Thursday, March 20, 2008

Injury Revitalizes Classic Debate: No Touch Icing

For anyone who missed it, Kurtis Foster suffered a scary injury last night that was, for all intents and purposes, entirely avoidable and would surely spark some discussion around the league today. Foster was racing Torrey Mitchell of the San Jose Sharks back to touch the puck for an icing when Foster seemed to lose an edge, or get pushed by Mitchell depending on how you view the video, sending Foster into the boards at full speed. He was carried off the ice on a stretcher and it was later learned that he’d suffered a broken leg. The play reminds me of watching Mark Tinordi, a defenseman for the Dallas Stars, break his femur on an eerily similar play. Mark was never quite the same after that play and it’s exactly the kind of injury you don’t see in most other hockey leagues due to a rule called “no touch icing.”

See the incident for yourself:

The no touch icing rule is a way that leagues avoid having players race each other back to the end boards in that kamikaze style fashion that the NHL currently demands. When the puck is iced, meaning shot from the guilty team’s side of the redline to the other zone and beyond the goal line without being touched by another player, the play is immediately blown dead and icing is called. The defending team does not have to touch the puck to earn the icing call, as they do in the NHL right now, it’s simply automatic as soon as the puck crosses the goal line. This does, of course, eliminate those few situations where the team who iced the puck beats the defending team back to be the first ones to touch the puck, thereby negating the icing call. Those moments are generally few and far between while the majority of icing plays actually reduce the intensity of the game, slow down the play and obviously put players at risk.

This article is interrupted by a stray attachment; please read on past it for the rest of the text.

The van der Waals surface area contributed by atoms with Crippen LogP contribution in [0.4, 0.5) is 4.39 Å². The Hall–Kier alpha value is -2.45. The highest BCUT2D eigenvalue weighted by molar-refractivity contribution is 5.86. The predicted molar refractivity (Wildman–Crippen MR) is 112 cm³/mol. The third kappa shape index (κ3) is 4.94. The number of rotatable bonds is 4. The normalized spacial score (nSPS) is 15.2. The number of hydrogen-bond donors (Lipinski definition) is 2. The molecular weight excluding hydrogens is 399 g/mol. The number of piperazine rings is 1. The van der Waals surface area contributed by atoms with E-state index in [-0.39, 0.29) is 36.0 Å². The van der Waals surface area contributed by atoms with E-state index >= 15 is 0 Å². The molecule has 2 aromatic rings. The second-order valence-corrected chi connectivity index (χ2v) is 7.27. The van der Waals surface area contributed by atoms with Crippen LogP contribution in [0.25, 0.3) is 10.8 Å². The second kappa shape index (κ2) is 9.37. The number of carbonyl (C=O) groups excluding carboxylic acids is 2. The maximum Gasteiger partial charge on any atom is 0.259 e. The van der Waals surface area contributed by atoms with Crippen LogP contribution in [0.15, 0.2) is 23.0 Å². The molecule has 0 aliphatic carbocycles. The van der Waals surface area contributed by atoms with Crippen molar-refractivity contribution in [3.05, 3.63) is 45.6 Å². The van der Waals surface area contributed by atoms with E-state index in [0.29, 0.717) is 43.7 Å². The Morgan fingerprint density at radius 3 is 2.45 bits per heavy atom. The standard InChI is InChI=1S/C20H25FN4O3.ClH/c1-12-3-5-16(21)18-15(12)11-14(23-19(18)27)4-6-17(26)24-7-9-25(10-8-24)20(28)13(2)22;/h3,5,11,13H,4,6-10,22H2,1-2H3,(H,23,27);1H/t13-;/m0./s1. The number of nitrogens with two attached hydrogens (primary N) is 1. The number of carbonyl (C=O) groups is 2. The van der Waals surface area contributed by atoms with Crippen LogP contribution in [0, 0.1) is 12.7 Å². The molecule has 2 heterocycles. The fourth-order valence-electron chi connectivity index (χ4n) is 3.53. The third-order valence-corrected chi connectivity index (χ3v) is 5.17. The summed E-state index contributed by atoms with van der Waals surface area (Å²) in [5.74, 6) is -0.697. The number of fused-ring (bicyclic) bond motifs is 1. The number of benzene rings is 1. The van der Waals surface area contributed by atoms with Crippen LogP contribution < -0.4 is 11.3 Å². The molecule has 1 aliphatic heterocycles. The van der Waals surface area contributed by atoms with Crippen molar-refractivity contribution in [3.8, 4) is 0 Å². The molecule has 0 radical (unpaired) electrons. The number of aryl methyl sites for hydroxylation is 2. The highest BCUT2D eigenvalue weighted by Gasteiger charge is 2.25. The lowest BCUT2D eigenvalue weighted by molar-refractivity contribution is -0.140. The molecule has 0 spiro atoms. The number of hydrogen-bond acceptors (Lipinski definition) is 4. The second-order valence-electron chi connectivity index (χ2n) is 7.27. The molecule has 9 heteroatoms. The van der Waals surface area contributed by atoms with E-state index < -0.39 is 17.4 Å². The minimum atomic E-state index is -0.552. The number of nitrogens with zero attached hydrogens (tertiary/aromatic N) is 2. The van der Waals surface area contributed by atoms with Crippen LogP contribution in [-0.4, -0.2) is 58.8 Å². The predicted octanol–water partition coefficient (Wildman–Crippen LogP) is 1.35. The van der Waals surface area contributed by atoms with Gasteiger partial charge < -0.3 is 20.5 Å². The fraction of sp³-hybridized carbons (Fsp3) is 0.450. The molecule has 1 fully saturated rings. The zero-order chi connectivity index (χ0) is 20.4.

The debate has gone on for quite some time in the NHL as it seems like we hear about it every year. For me, the pros of no touch icing outweigh the cons in a pretty obvious manner. I think it kills some of the down time when the puck is iced and could actually produce more late game goals in situations where one team is trying to tie the game in the last minute and the defensive team is satisfied with just icing the puck. In those scenarios, the team that’s trying to tie the game actually loses valuable seconds off the clock while they push to get back and touch the puck. With no touch icing, the clock would stop the instant the puck crossed the goal line giving that team more time to create opportunities and provide those exciting finishes that we love so much. In other game situations, it gives the team that iced the puck a little less rest, which fits with the current rule that you can’t change lines when you ice the puck, and avoids that downtime where the audience is just watching a player leisurely skate back to touch up. The con is obviously that rare situation where a player is able to negate the icing and create a scoring chance by beating the defending team back to the puck. It seems to me that the no touch rule actually fits with the current direction of the NHL and I’ll be surprised if it’s not adopted in the near future. Hopefully for them, this will be the last serious injury to stem from their indecisiveness.

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